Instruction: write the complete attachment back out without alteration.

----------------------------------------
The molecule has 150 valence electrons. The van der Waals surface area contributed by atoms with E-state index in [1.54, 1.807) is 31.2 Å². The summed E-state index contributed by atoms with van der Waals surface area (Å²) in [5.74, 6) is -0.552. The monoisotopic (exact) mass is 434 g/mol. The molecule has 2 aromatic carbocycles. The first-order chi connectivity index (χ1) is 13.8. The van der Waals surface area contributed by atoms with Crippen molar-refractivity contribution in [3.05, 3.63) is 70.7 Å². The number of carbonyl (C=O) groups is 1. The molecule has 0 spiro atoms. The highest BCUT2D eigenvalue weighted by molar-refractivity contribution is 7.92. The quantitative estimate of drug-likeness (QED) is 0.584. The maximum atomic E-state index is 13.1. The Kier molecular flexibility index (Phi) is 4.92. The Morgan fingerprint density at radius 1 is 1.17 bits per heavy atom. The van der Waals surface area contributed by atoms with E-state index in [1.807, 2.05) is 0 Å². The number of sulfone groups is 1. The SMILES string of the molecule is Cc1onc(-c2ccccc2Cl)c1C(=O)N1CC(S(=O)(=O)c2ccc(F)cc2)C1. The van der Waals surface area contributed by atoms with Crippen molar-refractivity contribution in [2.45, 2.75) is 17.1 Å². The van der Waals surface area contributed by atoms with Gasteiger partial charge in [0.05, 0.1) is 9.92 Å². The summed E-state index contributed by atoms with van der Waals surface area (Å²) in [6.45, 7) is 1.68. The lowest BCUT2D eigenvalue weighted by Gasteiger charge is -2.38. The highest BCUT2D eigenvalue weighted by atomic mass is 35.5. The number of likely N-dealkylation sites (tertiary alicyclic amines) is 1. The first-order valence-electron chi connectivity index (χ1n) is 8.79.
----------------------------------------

The molecule has 150 valence electrons. The van der Waals surface area contributed by atoms with E-state index in [1.54, 1.807) is 31.2 Å². The summed E-state index contributed by atoms with van der Waals surface area (Å²) in [5.74, 6) is -0.552. The monoisotopic (exact) mass is 434 g/mol. The molecule has 2 aromatic carbocycles. The first-order chi connectivity index (χ1) is 13.8. The van der Waals surface area contributed by atoms with Crippen molar-refractivity contribution in [3.05, 3.63) is 70.7 Å². The number of carbonyl (C=O) groups is 1. The molecule has 0 spiro atoms. The highest BCUT2D eigenvalue weighted by molar-refractivity contribution is 7.92. The quantitative estimate of drug-likeness (QED) is 0.584. The maximum atomic E-state index is 13.1. The Kier molecular flexibility index (Phi) is 4.92. The Morgan fingerprint density at radius 1 is 1.17 bits per heavy atom. The van der Waals surface area contributed by atoms with E-state index in [1.807, 2.05) is 0 Å². The number of sulfone groups is 1. The SMILES string of the molecule is Cc1onc(-c2ccccc2Cl)c1C(=O)N1CC(S(=O)(=O)c2ccc(F)cc2)C1. The van der Waals surface area contributed by atoms with Crippen molar-refractivity contribution in [2.45, 2.75) is 17.1 Å². The van der Waals surface area contributed by atoms with Gasteiger partial charge in [0.05, 0.1) is 9.92 Å². The summed E-state index contributed by atoms with van der Waals surface area (Å²) in [6.45, 7) is 1.68. The lowest BCUT2D eigenvalue weighted by Gasteiger charge is -2.38. The highest BCUT2D eigenvalue weighted by atomic mass is 35.5. The number of likely N-dealkylation sites (tertiary alicyclic amines) is 1. The first-order valence-electron chi connectivity index (χ1n) is 8.79.